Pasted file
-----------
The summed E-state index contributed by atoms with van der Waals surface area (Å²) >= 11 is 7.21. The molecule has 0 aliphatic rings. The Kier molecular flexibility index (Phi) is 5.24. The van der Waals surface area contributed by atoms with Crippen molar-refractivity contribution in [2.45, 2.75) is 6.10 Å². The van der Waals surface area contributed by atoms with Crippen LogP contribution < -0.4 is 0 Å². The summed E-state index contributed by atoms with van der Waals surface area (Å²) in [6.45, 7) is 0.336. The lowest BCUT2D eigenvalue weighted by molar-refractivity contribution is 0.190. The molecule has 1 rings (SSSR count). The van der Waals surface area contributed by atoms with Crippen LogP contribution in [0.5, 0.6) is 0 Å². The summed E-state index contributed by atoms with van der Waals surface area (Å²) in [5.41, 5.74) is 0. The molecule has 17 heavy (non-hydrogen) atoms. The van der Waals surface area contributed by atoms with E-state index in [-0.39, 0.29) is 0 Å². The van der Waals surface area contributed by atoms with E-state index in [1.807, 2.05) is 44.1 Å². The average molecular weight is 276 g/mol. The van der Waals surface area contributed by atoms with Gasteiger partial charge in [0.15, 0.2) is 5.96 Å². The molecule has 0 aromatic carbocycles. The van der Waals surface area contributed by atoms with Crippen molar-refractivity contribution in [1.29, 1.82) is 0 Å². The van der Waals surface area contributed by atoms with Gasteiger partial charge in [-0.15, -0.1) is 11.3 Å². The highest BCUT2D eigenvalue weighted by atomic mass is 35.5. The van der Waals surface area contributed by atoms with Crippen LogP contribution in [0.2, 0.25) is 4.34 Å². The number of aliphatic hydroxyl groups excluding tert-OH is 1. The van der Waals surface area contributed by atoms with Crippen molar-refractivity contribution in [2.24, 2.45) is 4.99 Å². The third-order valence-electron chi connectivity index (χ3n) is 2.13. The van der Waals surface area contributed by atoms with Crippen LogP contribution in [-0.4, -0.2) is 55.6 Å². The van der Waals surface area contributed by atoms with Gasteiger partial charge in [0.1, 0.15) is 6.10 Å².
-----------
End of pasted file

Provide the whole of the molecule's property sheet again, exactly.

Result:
The summed E-state index contributed by atoms with van der Waals surface area (Å²) >= 11 is 7.21. The molecule has 0 aliphatic rings. The Kier molecular flexibility index (Phi) is 5.24. The van der Waals surface area contributed by atoms with Crippen molar-refractivity contribution in [2.45, 2.75) is 6.10 Å². The van der Waals surface area contributed by atoms with Crippen LogP contribution < -0.4 is 0 Å². The summed E-state index contributed by atoms with van der Waals surface area (Å²) in [6.45, 7) is 0.336. The lowest BCUT2D eigenvalue weighted by molar-refractivity contribution is 0.190. The molecule has 1 rings (SSSR count). The van der Waals surface area contributed by atoms with Crippen LogP contribution in [0.5, 0.6) is 0 Å². The summed E-state index contributed by atoms with van der Waals surface area (Å²) in [5.41, 5.74) is 0. The molecule has 17 heavy (non-hydrogen) atoms. The van der Waals surface area contributed by atoms with E-state index in [-0.39, 0.29) is 0 Å². The van der Waals surface area contributed by atoms with E-state index in [1.807, 2.05) is 44.1 Å². The average molecular weight is 276 g/mol. The van der Waals surface area contributed by atoms with Gasteiger partial charge in [0.15, 0.2) is 5.96 Å². The molecule has 0 aromatic carbocycles. The van der Waals surface area contributed by atoms with Crippen molar-refractivity contribution in [1.29, 1.82) is 0 Å². The van der Waals surface area contributed by atoms with Gasteiger partial charge in [-0.15, -0.1) is 11.3 Å². The highest BCUT2D eigenvalue weighted by atomic mass is 35.5. The van der Waals surface area contributed by atoms with Crippen LogP contribution in [0.2, 0.25) is 4.34 Å². The number of aliphatic hydroxyl groups excluding tert-OH is 1. The van der Waals surface area contributed by atoms with Crippen molar-refractivity contribution in [2.24, 2.45) is 4.99 Å². The third-order valence-electron chi connectivity index (χ3n) is 2.13. The van der Waals surface area contributed by atoms with Crippen LogP contribution in [-0.4, -0.2) is 55.6 Å². The van der Waals surface area contributed by atoms with Gasteiger partial charge in [0.1, 0.15) is 6.10 Å².